U.S. Citgo protection to end on June 2022
US signals end to Citgo protection by June 2022
By Patricia Garip / Argus
Petroleumworld 09 16 2021
The US government may be turning a Venezuela policy corner by signaling a possible end to its protection of US refiner Citgo from creditors in first half 2022.
In a 10 September letter to the Washington attorneys representing leading arbitration claimant Crystallex, the US Treasury Department's Office of Foreign Assets Control (OFAC) acknowledges that the Venezuelan opposition-controlled National Assembly's mandate ends in January 2022. The lapse of this already tenuous mandate effectively ends the authority of opposition leader Juan Guaidó as Venezuela's interim president.
Citgo, the US downstream arm of Venezuela's national oil company PdV, is the target of myriad creditors and arbitration claimants. After the former US administration withdrew recognition of Venezuela's president Nicolas Maduro in favor of Guaidó in January 2019 and imposed oil sanctions to drive Maduro out, Citgo came under the administrative control of the interim administration.
Crystallex as well as ConocoPhillips, among others with outstanding arbitration awards stemming from nationalization of their Venezuelan assets, have been battling in US courts for years to lay claim to PdV Holding, the Delaware-based indirect parents of Houston-based Citgo. In the letter made public yesterday, OFAC denies Crystallex's request for a specific license for a judicial sale of PdV Holding shares at this "particularly sensitive" time based on State Department recommendations, but the US "will reassess whether the sale of the PDVH shares is consistent with United States foreign policy, as the situation in Venezuela evolves. The United States anticipates doing so during the first half of 2022 as warranted by changed circumstances."
The timing refers to Venezuelan political negotiations underway in Mexico, where the Maduro government and an opposition coalition have begun to hammer out initial social welfare cooperation ahead of November regional elections in which the opposition agreed to participate following years of electoral boycotts. Control over Venezuela's overseas assets and a roadmap for the post-sanctions recovery of the oil industry are key topics of near-term discussion. US president Joe Biden's administration has already signalled a willingness to gradually lift the byzantine financial and oil sanctions and executive orders on Venezuela if the negotiations progress.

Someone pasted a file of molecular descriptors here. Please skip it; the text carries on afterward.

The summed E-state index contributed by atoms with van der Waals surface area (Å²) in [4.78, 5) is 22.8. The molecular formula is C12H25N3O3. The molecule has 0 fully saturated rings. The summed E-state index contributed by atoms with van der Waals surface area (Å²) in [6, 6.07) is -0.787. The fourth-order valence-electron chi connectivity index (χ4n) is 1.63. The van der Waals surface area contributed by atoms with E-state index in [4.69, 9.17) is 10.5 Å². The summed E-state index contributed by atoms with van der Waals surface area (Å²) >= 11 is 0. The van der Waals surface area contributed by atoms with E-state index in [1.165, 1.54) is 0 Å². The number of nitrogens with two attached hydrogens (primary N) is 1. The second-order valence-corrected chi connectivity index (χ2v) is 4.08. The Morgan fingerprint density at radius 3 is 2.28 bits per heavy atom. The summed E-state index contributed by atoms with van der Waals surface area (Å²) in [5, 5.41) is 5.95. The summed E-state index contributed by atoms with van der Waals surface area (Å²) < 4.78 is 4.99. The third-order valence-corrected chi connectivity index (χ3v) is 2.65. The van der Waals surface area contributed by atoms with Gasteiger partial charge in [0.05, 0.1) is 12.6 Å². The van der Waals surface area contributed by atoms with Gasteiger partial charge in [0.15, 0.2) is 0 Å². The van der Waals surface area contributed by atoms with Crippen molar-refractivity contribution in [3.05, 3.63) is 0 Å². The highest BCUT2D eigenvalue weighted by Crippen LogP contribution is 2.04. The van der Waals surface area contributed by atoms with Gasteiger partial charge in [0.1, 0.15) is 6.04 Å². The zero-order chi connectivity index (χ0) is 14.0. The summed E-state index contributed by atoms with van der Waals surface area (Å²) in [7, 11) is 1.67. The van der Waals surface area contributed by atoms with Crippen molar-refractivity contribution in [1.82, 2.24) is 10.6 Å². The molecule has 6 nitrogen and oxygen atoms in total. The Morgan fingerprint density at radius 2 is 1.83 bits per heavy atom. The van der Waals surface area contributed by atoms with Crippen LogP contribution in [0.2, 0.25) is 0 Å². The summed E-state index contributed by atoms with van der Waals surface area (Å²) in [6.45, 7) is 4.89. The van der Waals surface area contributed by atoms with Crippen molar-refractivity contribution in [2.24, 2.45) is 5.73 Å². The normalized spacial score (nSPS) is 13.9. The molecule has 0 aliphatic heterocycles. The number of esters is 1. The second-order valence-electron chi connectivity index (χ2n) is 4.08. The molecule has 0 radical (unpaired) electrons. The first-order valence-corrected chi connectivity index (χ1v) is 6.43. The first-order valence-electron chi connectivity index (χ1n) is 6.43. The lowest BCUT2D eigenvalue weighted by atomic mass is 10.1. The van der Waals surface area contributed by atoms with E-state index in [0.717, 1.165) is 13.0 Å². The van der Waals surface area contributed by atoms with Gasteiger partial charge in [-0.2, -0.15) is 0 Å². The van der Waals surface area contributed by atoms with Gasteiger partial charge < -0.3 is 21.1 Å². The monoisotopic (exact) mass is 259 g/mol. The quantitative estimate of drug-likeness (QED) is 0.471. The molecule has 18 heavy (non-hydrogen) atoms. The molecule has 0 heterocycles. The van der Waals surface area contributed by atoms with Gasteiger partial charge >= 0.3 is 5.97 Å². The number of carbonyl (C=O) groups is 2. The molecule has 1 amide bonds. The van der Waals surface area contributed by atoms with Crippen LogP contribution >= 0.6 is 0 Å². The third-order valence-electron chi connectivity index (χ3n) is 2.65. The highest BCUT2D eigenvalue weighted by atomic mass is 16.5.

Crystallex, a Canadian mining company now controlled by New York-based Tenor Capital Management, previously argued successfully that PdV is an alter ego of the Venezuelan government. The Delaware court where its case is unfolding already has a Citgo sale plan in hand from a court-appointed special master, pending the issuance of a license to proceed.
The Crystallex claim is nonetheless a step behind the specific pledge held by PdV 2020 bondholders. The PdV 2020 bonds feature collateral of a majority of shares in Citgo's direct parent, Citgo Holding. The US Treasury has repeatedly suspended existing authorization for the bondholders to pursue their claim to Citgo Holding shares.
Not surprisingly, the secondary market prices of PdV bonds have been climbing in recent days as Venezuela's protracted conflict looks closer to ending, and the possibility of a debt restructuring, debt-for-equity swaps and reconstruction plans anchored on oil whet investor appetite. US citizens are not allowed to transact Venezuelan bonds, a restriction that US traders are hoping will be lifted soon.
The potentially watershed OFAC letter is the first concrete sign of US willingness to throw in the towel on Citgo, Venezuela's most valuable overseas asset that Guaido's fading interim administration had vowed to protect. The spotlight will now turn brighter on other Venezuelan assets abroad, namely Colombian fertilizers giant Monomeros and Venezuelan central bank gold reserves in the Bank of England that Maduro is pushing to win back.